How the South Made Tailgating What it is Today
In October 1966, Southern Living introduced readers to a party genre that seemed tailor-made for a region where food and football are equally revered. "It's called tailgating," the magazine announced, "and it is a happy blending of two pleasant ingredients, "footballing and picnicking."
Fans would choose a spot, spread blankets on the ground, and lower the tailgate–of their station wagons–to break out the cooler of fried chicken and potato salad, and catch up with old friends. (Absent a station wagon, Southern Living pronounced it acceptable to pop the trunk.)
While tailgating had not yet become the cultural phenomenon that it is today, it was already popular in the late sixties, Ole Miss fans were gathering at the Grove, while Bama had the Quadrangle and Tennessee fans started riding boats on the Tennessee River to the waterside stadium in a flotilla that's known as the Vol Navy. Today, the pregame picnic has become such an important part of the whole football experience that some schools have carefully orchestrated tailgate plans and guidelines.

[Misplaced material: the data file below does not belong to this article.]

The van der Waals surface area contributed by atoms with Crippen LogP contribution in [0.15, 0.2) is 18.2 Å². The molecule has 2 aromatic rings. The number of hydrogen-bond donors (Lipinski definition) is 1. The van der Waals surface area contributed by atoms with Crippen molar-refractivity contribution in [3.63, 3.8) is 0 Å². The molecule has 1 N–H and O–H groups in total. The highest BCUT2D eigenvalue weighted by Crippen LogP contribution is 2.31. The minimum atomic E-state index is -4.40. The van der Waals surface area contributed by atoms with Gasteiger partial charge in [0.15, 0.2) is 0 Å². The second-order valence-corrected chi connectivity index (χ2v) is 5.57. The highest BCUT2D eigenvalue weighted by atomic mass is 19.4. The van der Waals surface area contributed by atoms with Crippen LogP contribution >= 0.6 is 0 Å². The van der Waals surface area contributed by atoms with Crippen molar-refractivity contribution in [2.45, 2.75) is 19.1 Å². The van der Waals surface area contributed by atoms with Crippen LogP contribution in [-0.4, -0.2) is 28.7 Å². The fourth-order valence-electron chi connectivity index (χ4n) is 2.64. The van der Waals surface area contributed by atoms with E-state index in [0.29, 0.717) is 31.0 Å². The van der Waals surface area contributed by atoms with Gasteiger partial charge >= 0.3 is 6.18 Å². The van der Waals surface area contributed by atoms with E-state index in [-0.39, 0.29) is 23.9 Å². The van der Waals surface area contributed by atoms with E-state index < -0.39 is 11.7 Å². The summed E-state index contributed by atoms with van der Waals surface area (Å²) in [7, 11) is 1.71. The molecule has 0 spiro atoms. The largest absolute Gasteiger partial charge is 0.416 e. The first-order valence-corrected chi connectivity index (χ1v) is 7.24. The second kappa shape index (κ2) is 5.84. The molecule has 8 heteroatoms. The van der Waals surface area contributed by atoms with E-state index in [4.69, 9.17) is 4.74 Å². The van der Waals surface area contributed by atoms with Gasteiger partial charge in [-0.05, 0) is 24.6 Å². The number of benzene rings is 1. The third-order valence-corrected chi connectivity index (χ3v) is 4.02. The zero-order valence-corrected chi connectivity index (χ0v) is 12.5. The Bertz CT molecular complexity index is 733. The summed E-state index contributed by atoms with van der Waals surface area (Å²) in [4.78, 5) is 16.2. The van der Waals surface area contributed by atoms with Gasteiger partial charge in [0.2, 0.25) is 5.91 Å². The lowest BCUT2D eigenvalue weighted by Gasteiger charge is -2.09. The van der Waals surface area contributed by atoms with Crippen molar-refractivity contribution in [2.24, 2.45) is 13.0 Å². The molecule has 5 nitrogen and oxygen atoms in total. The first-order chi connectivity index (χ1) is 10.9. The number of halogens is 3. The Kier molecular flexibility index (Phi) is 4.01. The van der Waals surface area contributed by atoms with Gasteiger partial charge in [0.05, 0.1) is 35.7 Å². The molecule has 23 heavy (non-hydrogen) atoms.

Back in 1966, Southern Living pointed out that, while Southerners have no exclusive on tailgating, they can enjoy it longer "in light jacketed or short-sleeved comfort" while Big Ten fans are "shivering beneath their topcoats and laprobes."
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The editors also locked into the lasting appeal of the tailgate, namely that it gives fans something to look forward to even when the outlook for their team is grim. As Southern Living put then, "The popularity of the party takes some of the pain out of the pounding the home team takes." We might not make it to the Sugar Bowl, but as long as the pimiento cheese is good, we'll get somehow through the season.